Pierre Morel, director of the original Taken and District 13, takes the helm here as director, and his intention is plainly to split the difference between Taken's MAEWISAMBAKEWTHW-ness and District 13's frenetic parkour-laden action. The result feels like an "adult" version of Taken's middle age power fantasies, with a nice helping of John leCarre-style real-world grit mixed in, thanks to a plot that centers around an assassination attempt on a member of the Congolese government at the behest of a PMC working for international mining cartels. Ray Winstone plays the same character Ray Winstone always plays (I say this with the utmost respect), a gravel-voiced looming indeterminate badass who does whatever he wishes despite the hero's (or villain's) opinions on the subject. Javier Bardem meanwhile, who has far more of a range, plays against the trailers by portraying a drunken asshole in the vein of his from Skyfall Bond Villain, a morose, bitter jackass who resents Penn for the mess they were all involved in in Central Africa and who is cognizant, moreso than most of the price to be paid. Great actors cover a great deal, as always, and it's a reasonable amount of fun just watching these guys gyrate around one another in a typical modern spy plot.


Things Havoc disliked:  Unfortunately, that's about all there is to be had in this movie, as beyond the idea of making a movie with Penn as Jason Bourne, the filmmakers did not seem to have any idea what they wanted to actually do here.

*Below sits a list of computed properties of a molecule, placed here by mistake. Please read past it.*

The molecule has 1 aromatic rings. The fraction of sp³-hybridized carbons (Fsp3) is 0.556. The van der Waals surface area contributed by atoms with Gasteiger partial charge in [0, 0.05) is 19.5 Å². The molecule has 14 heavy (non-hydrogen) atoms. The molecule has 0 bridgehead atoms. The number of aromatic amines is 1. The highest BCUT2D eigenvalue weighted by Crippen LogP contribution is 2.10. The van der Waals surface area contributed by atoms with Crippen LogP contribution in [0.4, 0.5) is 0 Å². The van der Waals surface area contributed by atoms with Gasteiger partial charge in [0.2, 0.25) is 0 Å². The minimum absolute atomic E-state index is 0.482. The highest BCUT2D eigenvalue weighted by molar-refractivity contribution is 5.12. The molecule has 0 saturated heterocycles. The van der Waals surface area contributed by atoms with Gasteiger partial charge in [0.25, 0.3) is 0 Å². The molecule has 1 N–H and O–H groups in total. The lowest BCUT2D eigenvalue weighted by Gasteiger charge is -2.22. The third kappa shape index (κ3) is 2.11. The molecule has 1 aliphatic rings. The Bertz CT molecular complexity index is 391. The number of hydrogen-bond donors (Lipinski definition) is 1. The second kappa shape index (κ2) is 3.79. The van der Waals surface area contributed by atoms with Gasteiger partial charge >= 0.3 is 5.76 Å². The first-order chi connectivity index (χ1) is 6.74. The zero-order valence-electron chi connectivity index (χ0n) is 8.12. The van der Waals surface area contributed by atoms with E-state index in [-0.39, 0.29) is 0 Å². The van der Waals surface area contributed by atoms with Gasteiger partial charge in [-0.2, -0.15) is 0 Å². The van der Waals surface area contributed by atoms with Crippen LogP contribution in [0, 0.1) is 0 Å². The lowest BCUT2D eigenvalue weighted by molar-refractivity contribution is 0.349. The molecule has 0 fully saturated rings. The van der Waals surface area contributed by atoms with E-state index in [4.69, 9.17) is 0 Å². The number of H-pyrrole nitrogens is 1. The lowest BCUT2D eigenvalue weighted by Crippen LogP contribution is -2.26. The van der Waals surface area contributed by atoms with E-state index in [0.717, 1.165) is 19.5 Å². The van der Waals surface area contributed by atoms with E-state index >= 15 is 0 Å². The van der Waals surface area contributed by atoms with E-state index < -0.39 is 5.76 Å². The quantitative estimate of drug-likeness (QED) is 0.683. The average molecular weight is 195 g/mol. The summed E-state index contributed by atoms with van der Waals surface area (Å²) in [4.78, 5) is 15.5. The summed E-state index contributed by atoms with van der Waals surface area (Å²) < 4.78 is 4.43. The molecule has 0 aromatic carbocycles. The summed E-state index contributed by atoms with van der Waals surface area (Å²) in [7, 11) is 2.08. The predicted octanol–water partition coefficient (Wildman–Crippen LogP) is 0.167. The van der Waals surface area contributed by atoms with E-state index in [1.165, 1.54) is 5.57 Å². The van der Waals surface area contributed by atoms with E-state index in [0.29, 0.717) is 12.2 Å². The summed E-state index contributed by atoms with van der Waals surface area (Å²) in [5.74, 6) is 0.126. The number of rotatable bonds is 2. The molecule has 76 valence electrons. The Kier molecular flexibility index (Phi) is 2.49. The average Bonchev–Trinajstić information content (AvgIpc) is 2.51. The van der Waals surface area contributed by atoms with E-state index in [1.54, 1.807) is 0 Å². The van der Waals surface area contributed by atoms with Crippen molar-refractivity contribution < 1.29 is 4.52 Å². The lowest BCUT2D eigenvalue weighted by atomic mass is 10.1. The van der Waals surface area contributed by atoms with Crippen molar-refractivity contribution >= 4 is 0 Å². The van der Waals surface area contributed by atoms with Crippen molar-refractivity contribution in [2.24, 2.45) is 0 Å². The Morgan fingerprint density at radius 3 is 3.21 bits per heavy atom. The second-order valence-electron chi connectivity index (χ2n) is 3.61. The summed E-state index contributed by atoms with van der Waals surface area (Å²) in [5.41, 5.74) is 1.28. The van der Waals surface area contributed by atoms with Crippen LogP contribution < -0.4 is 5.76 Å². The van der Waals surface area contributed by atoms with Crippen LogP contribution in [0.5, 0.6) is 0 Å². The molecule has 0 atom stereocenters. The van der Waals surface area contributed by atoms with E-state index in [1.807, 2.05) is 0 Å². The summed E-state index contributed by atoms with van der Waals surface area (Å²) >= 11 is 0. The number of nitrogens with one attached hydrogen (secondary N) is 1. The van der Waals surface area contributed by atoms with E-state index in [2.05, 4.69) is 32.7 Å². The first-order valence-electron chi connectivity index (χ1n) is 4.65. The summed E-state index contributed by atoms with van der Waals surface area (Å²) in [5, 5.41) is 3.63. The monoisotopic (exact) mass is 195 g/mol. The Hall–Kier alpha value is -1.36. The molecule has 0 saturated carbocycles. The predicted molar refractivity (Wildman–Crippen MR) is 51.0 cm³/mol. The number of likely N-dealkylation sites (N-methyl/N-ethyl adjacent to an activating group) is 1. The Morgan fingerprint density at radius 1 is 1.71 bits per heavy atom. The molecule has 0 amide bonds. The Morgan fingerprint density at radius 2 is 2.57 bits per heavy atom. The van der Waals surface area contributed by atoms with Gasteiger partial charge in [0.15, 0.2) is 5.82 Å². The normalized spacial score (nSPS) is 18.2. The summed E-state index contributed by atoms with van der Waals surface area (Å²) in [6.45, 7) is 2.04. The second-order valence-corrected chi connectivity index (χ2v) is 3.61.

The Gunman is an extremely generic film. Not the one that was advertised in the trailer, mind you, but generic nonetheless, one that has little to say and no real idea of what they should actually do with what little they have. Only this level of bafflement could possibly explain why they would go through the trouble to hire Idris Elba, a bad man if ever there was one (I say this also with the utmost respect), feature him prominently in the promotional materials and the trailer, and then use him in a two-minute cameo role that effectively amounts to one scene in which a mysterious, unknown man sits down on a public bench next to our hero and tells him personal details about his own life as a way to hint that he may wish to take a certain course of action. How people keep misusing Idris Elba I will never understand, but if you are a fan, as I am, be forewarned that he is more or less not in this movie at all.